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Dressmaker for stars and secretaries: couturier Adrian dressed some of MGM's biggest stars--then took his designs to the mass market. (culture).

Joan Crawford. Judy Garland. Greta Garbo. Katharine Hepburn. Norma Shearer. MGM may have virtually owned these actresses in the 1930s and '40s, but only one man dressed them: Adrian. Regarded as one of the foremost costume designers during Hollywood's golden age, Adrian is finding a new audience with exhibit of his work at the Metropolitan Museum of Art in New York. "The general public only know Adrian as a designer," says Bernice Kwok-Gabel, press officer for the museum's Costume Institute. "There isn't a lot information about him after his years in Hollywood. [But] he is truly an American designer."

"Adrian: American Glamour" should raise visibility for his career work. On display until August 18, the exhibit features some iconic Hollywood essentials--Hepburn's white-and-gold dress from The Philadelphia Story, Garbo's throne-room ensemble from Queen Christina--but mainly on the designer's couture work after departing MGM in 1941. Adrian, who went by only one name, took what he had developed for the movies and integrated it into the fashion of the day. His greatest inspiration was giving Joan Crawford shoulder pads to narrow her hips and improve her appearance on the screen; instantly his signature "inverted pyramid" dress style was born. He rarely strayed from it again, and we're still seeing its revolutionary influence over 60 years later. "If you look at the broad-shouldered, narrow-waisted suit he created for Joan Crawford, we see that today, we saw it in the '80s, and we saw it in the '90s," says Kwok-Gabel.

The inverted pyramid was just the beginning, however. According to Jane Trapnell Marino, guest curator of the exhibit, "He had a wonderful fount of creativity and ideas, even during the war, when the government was dictating the circumference of a hem. He made a virtue out of necessity [and] created a new kind of glamour."

A great lover of art, Adrian found ways to incorporate cubism, futurism, and surrealism into his designs. "[His critics said,] `You're not designing what people want; you're designing what you want,'" says William J. Mann, author of Behind the Screen: How Gays and Lesbians Shaped Hollywood, 1910-1969. "[But] Adrian was so innovative that what he wanted soon became also what other people wanted."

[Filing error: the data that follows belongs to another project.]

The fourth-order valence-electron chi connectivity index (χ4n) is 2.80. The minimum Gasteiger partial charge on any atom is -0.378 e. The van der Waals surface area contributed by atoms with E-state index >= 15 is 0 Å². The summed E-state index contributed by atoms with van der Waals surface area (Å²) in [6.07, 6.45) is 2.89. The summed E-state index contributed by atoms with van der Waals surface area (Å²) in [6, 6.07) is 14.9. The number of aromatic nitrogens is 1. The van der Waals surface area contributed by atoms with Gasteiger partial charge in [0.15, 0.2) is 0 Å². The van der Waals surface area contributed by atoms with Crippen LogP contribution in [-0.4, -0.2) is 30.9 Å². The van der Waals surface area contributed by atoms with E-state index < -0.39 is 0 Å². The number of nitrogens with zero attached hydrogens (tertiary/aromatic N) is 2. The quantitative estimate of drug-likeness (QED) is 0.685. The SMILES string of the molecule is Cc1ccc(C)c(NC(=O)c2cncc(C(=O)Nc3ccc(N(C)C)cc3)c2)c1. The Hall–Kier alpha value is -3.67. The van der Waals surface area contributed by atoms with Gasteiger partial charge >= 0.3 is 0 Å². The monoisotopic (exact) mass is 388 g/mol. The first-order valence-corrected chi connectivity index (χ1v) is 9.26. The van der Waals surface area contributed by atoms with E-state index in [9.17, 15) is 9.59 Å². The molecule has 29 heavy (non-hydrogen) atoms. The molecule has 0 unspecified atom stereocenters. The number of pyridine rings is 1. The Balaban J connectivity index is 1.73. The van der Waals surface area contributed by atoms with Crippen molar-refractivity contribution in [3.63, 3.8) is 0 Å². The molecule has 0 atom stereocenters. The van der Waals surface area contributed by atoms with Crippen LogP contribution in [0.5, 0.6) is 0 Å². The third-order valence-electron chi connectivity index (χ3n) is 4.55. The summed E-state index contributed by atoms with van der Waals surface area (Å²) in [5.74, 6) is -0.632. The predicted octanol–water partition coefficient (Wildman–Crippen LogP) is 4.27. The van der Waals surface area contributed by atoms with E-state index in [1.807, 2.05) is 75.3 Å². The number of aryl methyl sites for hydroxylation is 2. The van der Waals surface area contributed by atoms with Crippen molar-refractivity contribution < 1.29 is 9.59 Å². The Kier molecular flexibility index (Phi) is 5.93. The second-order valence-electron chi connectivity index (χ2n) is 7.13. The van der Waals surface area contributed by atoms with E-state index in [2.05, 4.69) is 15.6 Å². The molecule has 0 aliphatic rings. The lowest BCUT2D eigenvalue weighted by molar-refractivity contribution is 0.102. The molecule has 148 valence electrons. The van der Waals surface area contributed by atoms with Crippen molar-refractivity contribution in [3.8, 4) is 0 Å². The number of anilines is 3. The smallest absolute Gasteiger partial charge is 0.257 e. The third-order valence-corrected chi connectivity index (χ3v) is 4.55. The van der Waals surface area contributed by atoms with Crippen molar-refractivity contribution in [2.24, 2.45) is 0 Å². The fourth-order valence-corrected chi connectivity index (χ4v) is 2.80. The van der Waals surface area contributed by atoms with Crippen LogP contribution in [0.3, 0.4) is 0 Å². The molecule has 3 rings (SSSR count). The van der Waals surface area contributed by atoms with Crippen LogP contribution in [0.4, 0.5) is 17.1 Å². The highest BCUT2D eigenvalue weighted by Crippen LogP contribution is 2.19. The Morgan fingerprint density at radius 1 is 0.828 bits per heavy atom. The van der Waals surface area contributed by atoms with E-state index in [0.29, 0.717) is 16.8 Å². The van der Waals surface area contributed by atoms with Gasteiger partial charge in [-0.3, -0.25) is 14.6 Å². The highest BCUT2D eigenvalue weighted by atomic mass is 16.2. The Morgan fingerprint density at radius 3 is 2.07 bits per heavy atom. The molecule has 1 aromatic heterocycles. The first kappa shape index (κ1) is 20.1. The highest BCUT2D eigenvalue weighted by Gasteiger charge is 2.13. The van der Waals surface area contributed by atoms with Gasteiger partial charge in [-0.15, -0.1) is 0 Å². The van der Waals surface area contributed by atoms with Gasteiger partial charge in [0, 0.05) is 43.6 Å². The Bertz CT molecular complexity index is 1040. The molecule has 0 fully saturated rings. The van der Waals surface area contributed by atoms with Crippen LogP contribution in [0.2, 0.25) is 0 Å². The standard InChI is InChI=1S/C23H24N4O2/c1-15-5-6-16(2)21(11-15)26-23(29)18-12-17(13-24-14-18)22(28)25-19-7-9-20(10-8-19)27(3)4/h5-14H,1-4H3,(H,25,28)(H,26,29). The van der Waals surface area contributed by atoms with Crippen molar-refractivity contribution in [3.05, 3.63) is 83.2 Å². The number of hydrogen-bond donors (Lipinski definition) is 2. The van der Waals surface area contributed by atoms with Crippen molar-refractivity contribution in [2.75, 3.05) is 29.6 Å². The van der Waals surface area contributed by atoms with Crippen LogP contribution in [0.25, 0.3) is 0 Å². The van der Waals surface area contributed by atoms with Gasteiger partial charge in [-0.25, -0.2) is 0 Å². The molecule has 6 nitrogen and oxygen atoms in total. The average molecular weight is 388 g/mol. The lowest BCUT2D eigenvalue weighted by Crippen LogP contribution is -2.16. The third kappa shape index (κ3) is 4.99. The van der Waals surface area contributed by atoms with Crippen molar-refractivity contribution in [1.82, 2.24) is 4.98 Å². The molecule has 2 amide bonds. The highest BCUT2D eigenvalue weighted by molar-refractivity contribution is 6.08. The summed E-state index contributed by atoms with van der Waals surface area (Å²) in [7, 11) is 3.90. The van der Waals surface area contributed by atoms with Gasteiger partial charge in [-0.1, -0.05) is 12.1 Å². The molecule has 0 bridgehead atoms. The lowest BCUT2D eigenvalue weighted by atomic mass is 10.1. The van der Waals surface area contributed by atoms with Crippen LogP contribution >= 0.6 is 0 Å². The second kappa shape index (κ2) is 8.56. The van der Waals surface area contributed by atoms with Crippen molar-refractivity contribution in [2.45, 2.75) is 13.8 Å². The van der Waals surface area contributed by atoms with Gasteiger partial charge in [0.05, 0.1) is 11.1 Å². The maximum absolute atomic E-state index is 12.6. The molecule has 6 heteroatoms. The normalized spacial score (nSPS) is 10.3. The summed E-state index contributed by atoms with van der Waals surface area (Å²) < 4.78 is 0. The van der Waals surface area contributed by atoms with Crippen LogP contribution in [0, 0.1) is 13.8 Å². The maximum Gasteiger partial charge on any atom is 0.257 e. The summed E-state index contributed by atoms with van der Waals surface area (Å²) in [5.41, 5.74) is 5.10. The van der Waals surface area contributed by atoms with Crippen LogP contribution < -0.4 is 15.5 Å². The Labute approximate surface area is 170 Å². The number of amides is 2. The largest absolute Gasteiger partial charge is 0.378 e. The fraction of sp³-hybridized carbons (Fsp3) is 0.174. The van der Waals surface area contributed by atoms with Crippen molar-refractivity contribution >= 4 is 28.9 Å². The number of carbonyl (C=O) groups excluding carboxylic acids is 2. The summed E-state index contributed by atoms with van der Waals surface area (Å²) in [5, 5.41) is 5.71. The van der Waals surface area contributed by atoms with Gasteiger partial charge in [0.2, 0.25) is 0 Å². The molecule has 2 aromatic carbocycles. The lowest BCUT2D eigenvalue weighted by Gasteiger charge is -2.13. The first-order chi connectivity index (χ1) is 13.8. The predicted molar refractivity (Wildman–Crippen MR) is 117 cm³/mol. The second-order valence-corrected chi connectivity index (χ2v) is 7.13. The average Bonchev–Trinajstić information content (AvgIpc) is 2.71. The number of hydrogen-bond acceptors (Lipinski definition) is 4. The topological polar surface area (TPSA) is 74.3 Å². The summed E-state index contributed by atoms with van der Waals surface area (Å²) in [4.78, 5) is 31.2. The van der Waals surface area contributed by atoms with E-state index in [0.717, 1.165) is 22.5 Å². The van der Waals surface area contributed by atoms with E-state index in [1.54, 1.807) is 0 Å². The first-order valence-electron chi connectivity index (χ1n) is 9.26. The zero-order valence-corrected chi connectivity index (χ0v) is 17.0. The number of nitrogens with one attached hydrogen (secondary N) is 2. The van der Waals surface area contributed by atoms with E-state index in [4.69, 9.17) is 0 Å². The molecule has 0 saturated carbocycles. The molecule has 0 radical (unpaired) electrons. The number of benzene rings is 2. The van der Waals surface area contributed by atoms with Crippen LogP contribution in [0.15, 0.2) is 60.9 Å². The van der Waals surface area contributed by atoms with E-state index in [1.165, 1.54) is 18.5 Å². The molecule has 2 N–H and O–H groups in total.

Adrian's insistence on forging his own way carried over into his personal life. He was openly gay within his Hollywood circle--at least until he married Janet Gaynor, who became his muse. "[He] was really thinking beyond convention and living that way too," Mann says. "He'd walk around town in these capes and this extravagant clothing and was pretty open about being with men. [But] when the Hays Code came in, Adrian looked at the changing times and acted accordingly."

Mann is quick to point out, however, that Adrian's marriage shouldn't negate his importance as a gay innovator. "It's important not to pass a contemporary judgment on him. We're not inside his head, and sexuality is fluid."

Regardless of his orientation, Adrian left an indelible mark on the American--and gay--landscape. "He created the look of the Munchkins in The Wizard of Oz!" says Mann. "These are iconographic images in our culture. Hollywood is filled with all sorts of expressions of gay creativity, and Adrian's a very big example of it."

Habib wrote about the book The Soul Beneath the Skin in the June 25 issue of The Advocate.
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Title Annotation:Adrian; costume design; Metropolitan Museum of Art, New York, New York
Author:Habib, John Philip
Publication:The Advocate (The national gay & lesbian newsmagazine)
Article Type:Brief Article
Geographic Code:1USA
Date:Jul 9, 2002
Words:551
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